Friday, April 5, 2013

Rudyard Kipling, Language Change and the Case of "Gentlemen-Rankers"

[in progress, I just cant get this right]

This is a post about a particular poem by Rudyard Kipling which is the origin of about 14 very recognizable idioms in the English language, yet is also, on its own, somewhat incomprehensible to a modern reader.

Every once in a while I come across the source of a commonly known idiom or saying in its original form or context, and it is usually an amusing surprise. Maybe I knew it came from that (whatever that is, book, play, short story) and maybe I had just forgotten. But then all of a sudden there it is and it is all the more amusing because it is in situ, in its place.

For example, it turns out that "its Greek to me" is a throw-away line from The Tragedy of Julius Caesar by Wm. Shakespeare in which a fellow conspirator tells Brutus what happened at the Senate that day. Someone was speaking from Greece. What did he say, asked Brutus. I have no idea, said the conspirator, it was Greek to me.

So in a typical Internet binge that covered the usual related topics of philosophy, optics, cosmology and the concept of echelon in military service (e.g. company, regiment, brigade, division, corps, etc), I came across a poem by Rudyard Kipling (1865 - 1936) where about 26% of the 56 lines are immediately recognizable. Not only are they recognizable, but they are used individually, so its not just one turn of phrase out in the real world, its something like 14 of them, each standing on its own. (Note: "standing on its own" is a good example of an idiom in modern use).

Here is a stanza from the poem in question, called "Gentlemen Rankers"

               We have done with Hope and Honour, we are lost to Love and Truth,
                       We are dropping down the ladder rung by rung,
               And the measure of our torment is the measure of our youth.
                       God help us, for we knew the worst too young!
               Our shame is clean repentance for the crime that brought the sentence,
                       Our pride it is to know no spur of pride,
               And the Curse of Reuben holds us till an alien turf enfolds us
                      And we die, and none can tell Them where we died.

I had not realized until now that Rudyard Kipling lived in the 20th century.    He died right before the start of World War 2 in 1936. He was born in Mumbai to British parents in the year our Civil War ended (e.g. 1865). 

And yet the language of his poems seem much more archaic, or at least filled with unrecognizable idiom, then your average late 19th century essay or poem.   For example, Edgar Allen Poe's The Raven was first published in 1845, or 20 years before Kipling was even born, and yet The Raven is very readable today with very few archaic uses that are a problem.   Well, as they say, the US and England are separated by a common language, and apparently this is even more so when you use a lot of idiom and slang.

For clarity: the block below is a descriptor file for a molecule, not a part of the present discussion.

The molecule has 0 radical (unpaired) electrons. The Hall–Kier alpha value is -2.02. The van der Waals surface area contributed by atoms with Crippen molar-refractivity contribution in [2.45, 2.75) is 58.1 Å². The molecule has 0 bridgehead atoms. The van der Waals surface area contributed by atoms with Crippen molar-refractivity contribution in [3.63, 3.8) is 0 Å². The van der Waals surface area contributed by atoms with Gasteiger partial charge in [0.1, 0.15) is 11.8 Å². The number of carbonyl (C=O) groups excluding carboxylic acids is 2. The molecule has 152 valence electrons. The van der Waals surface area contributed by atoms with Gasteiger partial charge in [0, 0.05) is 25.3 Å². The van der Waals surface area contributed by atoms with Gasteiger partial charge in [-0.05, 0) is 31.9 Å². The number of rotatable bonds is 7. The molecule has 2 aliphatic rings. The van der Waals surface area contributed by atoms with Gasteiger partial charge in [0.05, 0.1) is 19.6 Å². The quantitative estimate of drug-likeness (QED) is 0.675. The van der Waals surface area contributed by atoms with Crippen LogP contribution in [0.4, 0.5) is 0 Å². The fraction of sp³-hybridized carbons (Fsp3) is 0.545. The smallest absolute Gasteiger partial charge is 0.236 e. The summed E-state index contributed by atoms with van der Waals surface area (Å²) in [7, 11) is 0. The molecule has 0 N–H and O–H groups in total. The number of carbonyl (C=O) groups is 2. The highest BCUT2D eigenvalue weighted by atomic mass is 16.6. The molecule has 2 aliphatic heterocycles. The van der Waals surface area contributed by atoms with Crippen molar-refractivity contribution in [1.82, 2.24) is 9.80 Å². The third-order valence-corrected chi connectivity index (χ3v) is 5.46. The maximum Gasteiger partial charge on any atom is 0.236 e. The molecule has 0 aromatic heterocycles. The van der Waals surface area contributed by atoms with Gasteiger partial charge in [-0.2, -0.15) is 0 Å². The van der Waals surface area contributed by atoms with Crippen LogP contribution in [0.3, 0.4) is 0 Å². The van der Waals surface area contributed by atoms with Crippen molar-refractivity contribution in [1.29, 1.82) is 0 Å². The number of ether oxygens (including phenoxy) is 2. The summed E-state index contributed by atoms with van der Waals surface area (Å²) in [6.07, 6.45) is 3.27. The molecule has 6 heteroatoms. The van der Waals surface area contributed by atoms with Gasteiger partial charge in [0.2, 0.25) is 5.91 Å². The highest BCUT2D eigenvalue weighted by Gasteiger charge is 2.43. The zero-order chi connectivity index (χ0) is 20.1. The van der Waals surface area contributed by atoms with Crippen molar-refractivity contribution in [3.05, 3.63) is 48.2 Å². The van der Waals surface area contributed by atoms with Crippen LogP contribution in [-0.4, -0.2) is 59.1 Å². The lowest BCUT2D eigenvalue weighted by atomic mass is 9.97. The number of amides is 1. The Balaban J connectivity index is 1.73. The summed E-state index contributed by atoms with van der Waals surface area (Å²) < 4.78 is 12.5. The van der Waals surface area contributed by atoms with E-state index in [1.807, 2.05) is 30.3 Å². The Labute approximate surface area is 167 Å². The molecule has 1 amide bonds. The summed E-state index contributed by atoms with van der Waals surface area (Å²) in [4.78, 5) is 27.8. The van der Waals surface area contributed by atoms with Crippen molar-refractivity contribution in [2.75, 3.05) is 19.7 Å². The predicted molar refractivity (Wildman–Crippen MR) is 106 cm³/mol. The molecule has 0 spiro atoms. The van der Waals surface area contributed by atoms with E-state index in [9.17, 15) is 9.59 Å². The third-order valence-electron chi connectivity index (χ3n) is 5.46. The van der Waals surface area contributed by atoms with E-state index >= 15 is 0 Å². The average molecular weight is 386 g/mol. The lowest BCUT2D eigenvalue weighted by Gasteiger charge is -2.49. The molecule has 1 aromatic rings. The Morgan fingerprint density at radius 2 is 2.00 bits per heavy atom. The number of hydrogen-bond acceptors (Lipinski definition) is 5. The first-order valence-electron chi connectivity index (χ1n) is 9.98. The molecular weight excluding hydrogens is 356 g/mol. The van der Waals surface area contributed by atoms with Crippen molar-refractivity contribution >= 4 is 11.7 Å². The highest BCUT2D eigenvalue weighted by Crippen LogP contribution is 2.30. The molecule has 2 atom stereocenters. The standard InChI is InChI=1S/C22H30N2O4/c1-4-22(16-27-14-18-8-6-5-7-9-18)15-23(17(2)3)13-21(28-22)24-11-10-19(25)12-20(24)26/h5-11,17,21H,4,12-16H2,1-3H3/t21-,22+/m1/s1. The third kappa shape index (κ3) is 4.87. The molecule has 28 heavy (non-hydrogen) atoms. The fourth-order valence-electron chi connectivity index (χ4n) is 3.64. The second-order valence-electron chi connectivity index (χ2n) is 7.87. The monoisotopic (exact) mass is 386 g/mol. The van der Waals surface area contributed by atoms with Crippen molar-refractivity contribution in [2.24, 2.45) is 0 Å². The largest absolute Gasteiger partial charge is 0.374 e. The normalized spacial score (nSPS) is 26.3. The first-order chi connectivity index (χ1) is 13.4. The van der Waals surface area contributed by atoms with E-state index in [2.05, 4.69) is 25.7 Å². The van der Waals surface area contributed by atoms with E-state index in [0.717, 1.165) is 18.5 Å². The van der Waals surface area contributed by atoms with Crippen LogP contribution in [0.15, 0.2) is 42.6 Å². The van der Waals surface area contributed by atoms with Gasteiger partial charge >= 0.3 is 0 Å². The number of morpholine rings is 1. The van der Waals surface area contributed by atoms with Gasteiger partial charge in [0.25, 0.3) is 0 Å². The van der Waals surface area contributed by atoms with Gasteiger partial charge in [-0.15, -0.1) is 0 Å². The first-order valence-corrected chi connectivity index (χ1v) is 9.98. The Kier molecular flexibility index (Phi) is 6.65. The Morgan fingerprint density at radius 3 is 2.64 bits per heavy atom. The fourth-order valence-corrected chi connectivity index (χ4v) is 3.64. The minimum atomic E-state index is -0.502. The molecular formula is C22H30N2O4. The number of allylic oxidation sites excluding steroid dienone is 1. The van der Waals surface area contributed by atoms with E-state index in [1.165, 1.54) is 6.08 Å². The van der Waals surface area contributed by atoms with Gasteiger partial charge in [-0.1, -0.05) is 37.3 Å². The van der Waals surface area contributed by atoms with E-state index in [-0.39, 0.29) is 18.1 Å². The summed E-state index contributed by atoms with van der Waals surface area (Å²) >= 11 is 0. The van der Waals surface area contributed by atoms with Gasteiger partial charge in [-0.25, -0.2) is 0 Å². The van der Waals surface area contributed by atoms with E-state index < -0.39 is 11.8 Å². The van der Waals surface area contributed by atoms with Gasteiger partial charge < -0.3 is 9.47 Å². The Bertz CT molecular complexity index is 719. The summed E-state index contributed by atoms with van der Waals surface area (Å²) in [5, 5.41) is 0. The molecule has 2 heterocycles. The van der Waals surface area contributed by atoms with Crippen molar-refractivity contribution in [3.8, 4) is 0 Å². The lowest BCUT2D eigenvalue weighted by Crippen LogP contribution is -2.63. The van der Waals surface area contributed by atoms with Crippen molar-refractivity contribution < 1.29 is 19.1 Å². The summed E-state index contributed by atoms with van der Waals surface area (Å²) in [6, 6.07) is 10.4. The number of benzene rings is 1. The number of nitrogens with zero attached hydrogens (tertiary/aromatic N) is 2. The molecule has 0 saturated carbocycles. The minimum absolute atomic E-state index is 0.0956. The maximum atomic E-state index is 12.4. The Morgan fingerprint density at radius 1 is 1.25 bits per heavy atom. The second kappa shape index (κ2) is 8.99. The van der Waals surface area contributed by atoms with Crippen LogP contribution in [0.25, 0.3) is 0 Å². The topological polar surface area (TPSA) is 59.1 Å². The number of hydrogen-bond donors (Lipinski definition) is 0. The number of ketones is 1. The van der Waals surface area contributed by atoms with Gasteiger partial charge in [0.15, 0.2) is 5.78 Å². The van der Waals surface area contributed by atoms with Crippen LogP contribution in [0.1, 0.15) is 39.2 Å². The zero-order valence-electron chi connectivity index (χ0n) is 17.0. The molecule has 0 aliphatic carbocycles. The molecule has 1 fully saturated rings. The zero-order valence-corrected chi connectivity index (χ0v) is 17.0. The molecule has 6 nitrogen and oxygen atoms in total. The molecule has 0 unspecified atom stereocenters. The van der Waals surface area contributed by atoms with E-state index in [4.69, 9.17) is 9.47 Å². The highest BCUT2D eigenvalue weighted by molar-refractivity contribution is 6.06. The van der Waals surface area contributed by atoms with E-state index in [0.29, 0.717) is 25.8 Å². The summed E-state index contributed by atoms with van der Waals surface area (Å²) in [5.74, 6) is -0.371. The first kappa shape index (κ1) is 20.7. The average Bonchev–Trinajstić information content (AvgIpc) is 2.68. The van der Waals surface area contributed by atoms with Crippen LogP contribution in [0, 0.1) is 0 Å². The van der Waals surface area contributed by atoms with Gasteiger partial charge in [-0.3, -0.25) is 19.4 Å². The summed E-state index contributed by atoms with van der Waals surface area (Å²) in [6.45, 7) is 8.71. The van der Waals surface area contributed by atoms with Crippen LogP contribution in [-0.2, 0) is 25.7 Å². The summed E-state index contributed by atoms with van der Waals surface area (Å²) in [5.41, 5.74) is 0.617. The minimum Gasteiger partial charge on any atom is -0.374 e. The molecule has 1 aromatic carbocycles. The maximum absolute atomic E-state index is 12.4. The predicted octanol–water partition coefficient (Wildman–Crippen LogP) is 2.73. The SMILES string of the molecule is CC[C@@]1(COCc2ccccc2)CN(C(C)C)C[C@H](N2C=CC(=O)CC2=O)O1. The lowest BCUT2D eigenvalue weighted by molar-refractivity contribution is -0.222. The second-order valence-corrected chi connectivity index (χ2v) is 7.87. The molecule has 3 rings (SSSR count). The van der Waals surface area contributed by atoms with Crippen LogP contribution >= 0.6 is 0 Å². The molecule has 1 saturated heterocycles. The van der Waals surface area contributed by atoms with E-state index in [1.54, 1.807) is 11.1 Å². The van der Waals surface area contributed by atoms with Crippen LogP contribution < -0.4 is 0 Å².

This fabulous off-center photograph of Kipling is throwing off the symmetry of my blog.  Stop that!

Here is a partial list of such phrases: run his own six horses, and faith he went, he held the ready tin, machinely crammed, sweet to, blowzy, regimental hop, out on the spree (1), cock-a-hoop, Tommy, worsted, blacks your boots, Curse of Reuben, knew the worst, and of course Gentlemen-Rankers, the very title of the poem is incomprehensible, at least to me.

A "Gentleman-Ranker" is a soldier in the British Army who is from the upper classes but finds himself an enlisted soldier (e.g. below his station in life).  This would happen because of misfortune, a mistake, or a flaw in his character.  But in any case, he has the education and manners of a member of the ruling class, but he is living the life of a common soldier.  Hence, a "gentleman" who is a "ranker".

Other idiom in this poem which are still in common use include: something less than kind, black sheep, troop, thrash, down the ladder.

Here are six lines in particular that I found very recognizable but had not realized had come from this poem: "To the legion of the lost ones, to the cohort of the damned", "Its the home we never write to, and the oaths we never keep", "We have done with Hope and Honor, we are lost to Love and Truth", "We're poor little lambs who've lost our way", "And we die, and none can tell Them where we died", "Damned from here to eternity".

Notice the eccentric punctuation, its not mere love and honor we are done with, no, its Love and Honor that we are talking about.

When researching this I came across the following image of Mickey, Donald and Pluto as the Three Musketeers, but some Internet wit had them labeled as "Gentlemen-Rankers", fallen from the upper classes to a mere soldier, but still showing here a certain spirit and elan.

Gentlemen-rankers of a different period?

Read the entire poem here:

The poem has been adapted as a famous drinking song, and numerous other topics in popular culture. It is practically the anthem of those who are in despair about their lives and position in life.



Rudyard Kipling on Wikipedia

Military Rank

Marian Reforms of the Roman Army:

The Man Who Would Be King (1975) on IMDB

Gunga Din (1939) on IMDB



1. A spree is an archaic term for cattle raid. Its more common usage is someone who is out on a drinking binge, or spree.

2. For those of you not up on the organization of the Roman Army after the Marian reforms of the 2nd century BC, the cohort was a standard unit of the Roman Legion, each legion had ten cohorts, each cohort was about 500 fighting men.

3. From Here to Eternity (1953) which of course we now realize is short for "Damned from here to eternity".

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